Who was "the same old Hazel" who meant so much to both of us? She was an unusually tall young English woman who had to fold herself up (down) to get into her little white Morris Mini. She was a young woman of striking appearance and great natural beauty. She had an open face, high cheek bones and extraordinarily health skin (she impressed Kerry greatly at the time, for she was the first woman she had ever met who used Clinique skin-care products). But even more striking than her slender height or her olive skin was her delightful smile — and she always smiled a lot. There was then and always after a great feeling of vitality about Hazel: she was healthy, active, energetic and glowing. But there was nothing driven or frenetic in her, she was always relaxed and calm, with a deep inner composure. She seemed to enjoy everything she did, she was not a complaining person and she was at that time content to live very frugally. She played squash, liked movies and loved cabaret comedy. Even when she lived in Canberra, she had a love for Sydney, it seemed to represent the vitality and diversity she valued so highly. And so it was no surprise when she later decided to make her home in Sydney, inner Sydney. That was one of the things we had in common, a love for inner city life.

Hazel was a very sociable person. She was easy company and, in those Canberra days, she loved to chat over a cup of tea. You never ran out of things to talk about with Hazel. She was engaged and engaging, she was curious and well-informed. On many issues, especially those touching on social justice and fairness, she held strong view which she was never afraid to state, but she was never offensive. She had too great a sense of humour for that. She laughed with you, at you and at herself — and she laughed loud. She saw the ironies in situations and the irony of life itself. She could be deadly serious but she never took herself too seriously. She was talented but modest about her talents and she had no time for artifice or pretension. Nothing seemed to amuse her more than the empty posturings of the self-important and there were more than enough of them in Canberra. She didn’t denounce them, she just had that slightly amused look on her face. She had too much generosity of spirit for that. She knew all the rumours and the gossip but was rarely chewed up by it, she was never vicious, just amused.

There was something homely about Hazel, not in appearance but in her nature. Her unaffected ease with people, her genuine interest in the small concerns of daily life, her ready humour, her politeness without formality and the fact that she never fully shed the accent of her origins, all made her fully real and fully accessible.

She was warm. She got on well with our kids and they thought she was great fun. She was good natured, patient and playful with them and she took their concerns seriously. At that stage in her life the thought of having children of her own was very far from her mind. In fact, she seemed to be slightly overwhelmed by the thought of such a responsibility. We never, in those days, thought of her as someone taking mothering so seriously as she eventually did.

She was a free spirit. She travelled lightly with few possessions and few entanglements (there was always an old friend in dire straits, but that was never really distressing to her). She just shrugged and helped out. She was a slightly zany young Englishwoman working in "Dried Fruit" — stepping back and being amused at what she saw of herself. She was thoughtful but not fiercely introspective and she had good self-knowledge for her years. Inwardly she was free, but outwardly she never felt the need to be outrageous or disrespectful. The one thing she never wanted to be was "stuck." To be stuck in a job she did not enjoy, to be stuck in an uncongenial town, to be stuck in an unsatisfactory relationship. She valued her freedom and she respected the freedom of those around her; she liked diversity and could tolerate difference. And, in so far as we can judge, Hazel never did become really stuck in her life.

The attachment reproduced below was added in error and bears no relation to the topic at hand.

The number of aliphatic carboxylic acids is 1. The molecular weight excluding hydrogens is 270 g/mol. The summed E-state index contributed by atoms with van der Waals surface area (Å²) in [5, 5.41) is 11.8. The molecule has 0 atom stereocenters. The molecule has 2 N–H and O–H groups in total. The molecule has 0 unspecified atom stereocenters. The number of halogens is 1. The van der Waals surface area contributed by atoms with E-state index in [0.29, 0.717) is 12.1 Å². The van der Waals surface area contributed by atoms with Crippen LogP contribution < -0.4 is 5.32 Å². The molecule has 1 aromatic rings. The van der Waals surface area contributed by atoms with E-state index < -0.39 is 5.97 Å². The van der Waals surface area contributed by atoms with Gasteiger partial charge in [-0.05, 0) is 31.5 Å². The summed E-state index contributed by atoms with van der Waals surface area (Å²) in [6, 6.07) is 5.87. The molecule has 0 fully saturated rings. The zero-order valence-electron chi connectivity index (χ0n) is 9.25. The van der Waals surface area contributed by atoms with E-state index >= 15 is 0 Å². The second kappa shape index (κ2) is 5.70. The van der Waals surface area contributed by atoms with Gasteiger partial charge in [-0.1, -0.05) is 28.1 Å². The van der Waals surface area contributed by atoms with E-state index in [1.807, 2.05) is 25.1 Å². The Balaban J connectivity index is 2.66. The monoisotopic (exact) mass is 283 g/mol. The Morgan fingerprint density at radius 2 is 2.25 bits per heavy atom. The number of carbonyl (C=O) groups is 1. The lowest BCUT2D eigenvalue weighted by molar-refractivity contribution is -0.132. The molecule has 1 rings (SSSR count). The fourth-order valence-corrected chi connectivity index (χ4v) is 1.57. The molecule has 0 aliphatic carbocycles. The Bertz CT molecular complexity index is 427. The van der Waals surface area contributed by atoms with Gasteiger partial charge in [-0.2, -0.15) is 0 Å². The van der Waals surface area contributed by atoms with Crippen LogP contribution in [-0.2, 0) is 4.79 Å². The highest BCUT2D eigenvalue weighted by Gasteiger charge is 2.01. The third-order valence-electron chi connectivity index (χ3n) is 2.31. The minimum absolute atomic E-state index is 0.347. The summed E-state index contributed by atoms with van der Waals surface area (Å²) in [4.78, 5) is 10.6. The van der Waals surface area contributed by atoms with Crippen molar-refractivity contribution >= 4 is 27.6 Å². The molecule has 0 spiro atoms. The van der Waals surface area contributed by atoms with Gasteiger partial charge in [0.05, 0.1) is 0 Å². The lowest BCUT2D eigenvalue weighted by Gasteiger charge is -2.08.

We three were neighbours. We met by chance and it was accidental that we lived close by each other. The relationship could have been no more than a polite greeting and a watery smile in the street. But we really liked each other. We found that none of us conformed to the 1970s Canberra stereotype, none of us were really Canberra people at heart and that each of us was vaguely working through the possibilities in our lives which would eventually take us out of Canberra. We became, and remained, neighbours of the soul.

There was a lot of mundane neighbourliness in our relationship — Hazel dropped in a lot and we were always cheered to see her. Many Canberra people are very hesitant about "dropping in." We were not practitioners of that horrible Canberra institution "the dinner party" but she would often eat with us — whatever was going. We shared endless cups of tea and lots of conversation, often late and not without disagreement — Hazel could be disarmingly direct, even blunt. Hazel was one of about a dozen special people who changed our time in Canberra from being a period of great aridity to being a special time in our lives. We then, and subsequently, lived very separate lives but the friendship remained close.

Our hopes of the Canberra years were never fully realised politically. Personally, however, things turned out better for the three of us and those around us — not all of our shared hopes were in vain.

Hazel was a constant friend of our adult lives. Not always close by but always there. She was gracious — always accepting, understanding and encouraging. She was positive; she radiated good will and enjoyment of life. In this sense she was graceful, full of grace, full of things freely given. Her life touched our lives and we have been blessed by her.

Again, Rob, Josh and Zoë, we are sorry that it has taken so long. It has been a good thing for us to do. If at any time any of you would like to talk with us of our recollections of Hazel, we would be very happy to.

With fond memories of Hazel.

Warmest wishes to all three of you.


Mike and Kerry.

Mike and Kerry were friends of Hazel’s.

Last Updated 22 September 1999